In 1929 the Liberal party was the most progressive around and Keynes was their cheif advisor. MacDonald had pulled the Labour Party right in the face of the Great Depression.

    The liberals lost, and I see no reason they will not lose again in 2020.

    1. I think the Lib Dems would take Lloyd George's 24 pc and 40 seats. And they will first concentrate on locals, European and Scottish - in each of these they should do better as the country realises that actually they were holding the Tories back in coalition.

  12. Nice job.

    The reality facing Labour and the Liberal Democrats is one of electoral oblivion. You simply cannot throw away your raison e'tre and hope to survive. When Labour got rid of Clause 4, a defining position, albeit a flexible one, it simply ceased to be. There was nothing left that made it distinct from the Liberal Democrats and precious little to mark it out from the Tories bar a pliable commitment to keep most of the NHS in public hands. It was as assiduous in following the Thatcherite agenda, as it was craven in not defending its own economic record up to the election. It's abject.

    A world without sovereign assets is a world without self-determination. This is a major bind for Labour and the Lib Dems. What do they represent that is distinct from the Tories - that flimsy commitment to the NHS aside? They are merely bobbing around in a torpid sea blown hither and thither by policies not of their own making. The party, having cast off the rest of its clothes to the Greens and SNP, now cuts a John Stonehouse-like figure bent on disappearing.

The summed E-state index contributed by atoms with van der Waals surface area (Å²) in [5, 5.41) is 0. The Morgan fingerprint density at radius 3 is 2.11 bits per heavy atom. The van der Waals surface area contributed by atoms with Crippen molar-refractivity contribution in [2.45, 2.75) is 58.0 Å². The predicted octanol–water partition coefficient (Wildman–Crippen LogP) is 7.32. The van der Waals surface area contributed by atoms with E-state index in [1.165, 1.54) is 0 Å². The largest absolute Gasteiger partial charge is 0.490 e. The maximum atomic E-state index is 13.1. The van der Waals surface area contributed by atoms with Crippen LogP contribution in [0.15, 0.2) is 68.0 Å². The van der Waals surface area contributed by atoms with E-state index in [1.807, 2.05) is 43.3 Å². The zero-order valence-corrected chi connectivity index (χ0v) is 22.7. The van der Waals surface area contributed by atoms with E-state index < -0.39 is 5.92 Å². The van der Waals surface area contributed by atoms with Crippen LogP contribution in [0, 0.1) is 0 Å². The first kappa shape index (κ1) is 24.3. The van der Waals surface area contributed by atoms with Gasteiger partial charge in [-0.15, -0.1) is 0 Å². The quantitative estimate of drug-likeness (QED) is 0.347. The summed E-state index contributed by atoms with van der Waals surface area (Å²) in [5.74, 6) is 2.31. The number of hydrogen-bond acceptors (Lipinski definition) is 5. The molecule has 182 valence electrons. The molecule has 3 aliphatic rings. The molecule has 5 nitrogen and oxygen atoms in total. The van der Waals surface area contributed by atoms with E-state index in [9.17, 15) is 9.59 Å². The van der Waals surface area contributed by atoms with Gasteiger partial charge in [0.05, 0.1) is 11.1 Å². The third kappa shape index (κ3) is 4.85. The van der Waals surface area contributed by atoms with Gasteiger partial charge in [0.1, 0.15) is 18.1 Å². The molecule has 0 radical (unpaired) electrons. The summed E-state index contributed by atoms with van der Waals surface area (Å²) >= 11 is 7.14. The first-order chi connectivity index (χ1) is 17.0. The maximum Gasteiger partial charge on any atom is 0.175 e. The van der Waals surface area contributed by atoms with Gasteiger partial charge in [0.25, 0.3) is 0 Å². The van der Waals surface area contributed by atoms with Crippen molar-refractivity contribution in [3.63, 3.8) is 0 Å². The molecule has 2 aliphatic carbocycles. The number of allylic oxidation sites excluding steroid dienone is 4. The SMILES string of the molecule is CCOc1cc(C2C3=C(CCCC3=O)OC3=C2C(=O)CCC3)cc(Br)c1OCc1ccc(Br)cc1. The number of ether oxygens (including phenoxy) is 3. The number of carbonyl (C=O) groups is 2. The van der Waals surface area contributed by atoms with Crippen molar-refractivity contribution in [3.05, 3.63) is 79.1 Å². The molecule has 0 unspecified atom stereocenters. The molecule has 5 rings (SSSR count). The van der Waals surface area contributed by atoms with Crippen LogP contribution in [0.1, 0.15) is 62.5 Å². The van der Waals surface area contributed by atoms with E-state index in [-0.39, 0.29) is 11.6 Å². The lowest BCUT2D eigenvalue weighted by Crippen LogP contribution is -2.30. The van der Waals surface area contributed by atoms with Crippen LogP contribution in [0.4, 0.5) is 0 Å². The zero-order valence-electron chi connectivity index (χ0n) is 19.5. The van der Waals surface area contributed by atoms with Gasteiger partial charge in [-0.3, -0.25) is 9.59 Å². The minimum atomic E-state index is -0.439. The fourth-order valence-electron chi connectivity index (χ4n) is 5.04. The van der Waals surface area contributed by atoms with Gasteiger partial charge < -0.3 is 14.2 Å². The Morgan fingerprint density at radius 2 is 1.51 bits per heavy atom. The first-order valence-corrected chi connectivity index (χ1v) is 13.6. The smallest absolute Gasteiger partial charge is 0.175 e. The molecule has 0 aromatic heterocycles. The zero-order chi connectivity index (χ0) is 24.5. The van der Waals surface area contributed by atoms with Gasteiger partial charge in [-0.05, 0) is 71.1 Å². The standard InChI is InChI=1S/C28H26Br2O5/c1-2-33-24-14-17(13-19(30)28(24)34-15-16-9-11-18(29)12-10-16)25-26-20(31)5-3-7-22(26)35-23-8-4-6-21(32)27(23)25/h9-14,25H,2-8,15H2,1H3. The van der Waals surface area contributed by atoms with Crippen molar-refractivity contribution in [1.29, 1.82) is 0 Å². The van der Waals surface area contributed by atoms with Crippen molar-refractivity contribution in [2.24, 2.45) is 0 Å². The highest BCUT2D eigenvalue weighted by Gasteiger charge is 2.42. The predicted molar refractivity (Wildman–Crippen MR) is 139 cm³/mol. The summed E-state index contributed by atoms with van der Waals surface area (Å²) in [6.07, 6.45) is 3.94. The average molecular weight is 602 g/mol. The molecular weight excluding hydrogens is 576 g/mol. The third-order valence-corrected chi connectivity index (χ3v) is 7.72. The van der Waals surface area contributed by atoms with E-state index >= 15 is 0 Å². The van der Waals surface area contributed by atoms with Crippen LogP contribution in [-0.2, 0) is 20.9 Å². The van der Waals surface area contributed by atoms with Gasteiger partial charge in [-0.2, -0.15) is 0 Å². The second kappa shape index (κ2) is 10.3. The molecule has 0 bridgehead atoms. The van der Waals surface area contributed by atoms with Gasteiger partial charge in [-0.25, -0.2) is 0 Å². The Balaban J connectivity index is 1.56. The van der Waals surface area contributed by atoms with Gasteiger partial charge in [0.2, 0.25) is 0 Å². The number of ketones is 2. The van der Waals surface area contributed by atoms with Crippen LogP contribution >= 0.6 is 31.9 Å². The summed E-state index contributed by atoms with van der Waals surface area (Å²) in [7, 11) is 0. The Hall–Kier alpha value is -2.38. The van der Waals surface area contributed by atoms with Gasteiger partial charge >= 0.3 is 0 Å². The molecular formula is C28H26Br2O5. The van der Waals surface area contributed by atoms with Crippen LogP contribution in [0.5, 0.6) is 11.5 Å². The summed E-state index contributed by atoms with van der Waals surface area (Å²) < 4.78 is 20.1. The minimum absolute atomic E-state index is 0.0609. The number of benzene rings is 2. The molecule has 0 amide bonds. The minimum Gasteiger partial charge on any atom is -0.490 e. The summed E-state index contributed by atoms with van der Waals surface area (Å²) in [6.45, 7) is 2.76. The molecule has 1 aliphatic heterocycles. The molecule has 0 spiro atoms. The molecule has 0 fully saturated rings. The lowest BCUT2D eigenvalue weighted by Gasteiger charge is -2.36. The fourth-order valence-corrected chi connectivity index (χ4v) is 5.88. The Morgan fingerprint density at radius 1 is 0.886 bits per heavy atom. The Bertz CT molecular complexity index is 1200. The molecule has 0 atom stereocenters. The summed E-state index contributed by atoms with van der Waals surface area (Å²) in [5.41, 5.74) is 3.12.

People like hope. They also like politicians with integrity, conviction, progressive policies and moral courage. They particularly despise those who can't even stand up for policies which they put on the statute book and whose repeal will cause real hardship to thousands.

    Corbyn, or someone like him, might well be Labour's last chance. If the party doesn't find a backbone and an alternative narrative - and quick - it has had it.

  13. This reminds me of when Bill Clinton did welfare reform in the 1990s. It didn't work. Poverty increased. I'll vote for the Democrats against the Republicans but won't do anything else for them.

    Bill Clinton's move to the center (or right) was one of the reasons I bet Obama beat Hillary in the primary. Also their respective takes on the Iraq war.

    "Listening to the electorate" may help you win elections but it doesn't "work" in cases like legislation which increases poverty.

    1. In the 90s, poverty didn't increase- the general improvement in the economy was big enough. No argument it was a bad bill.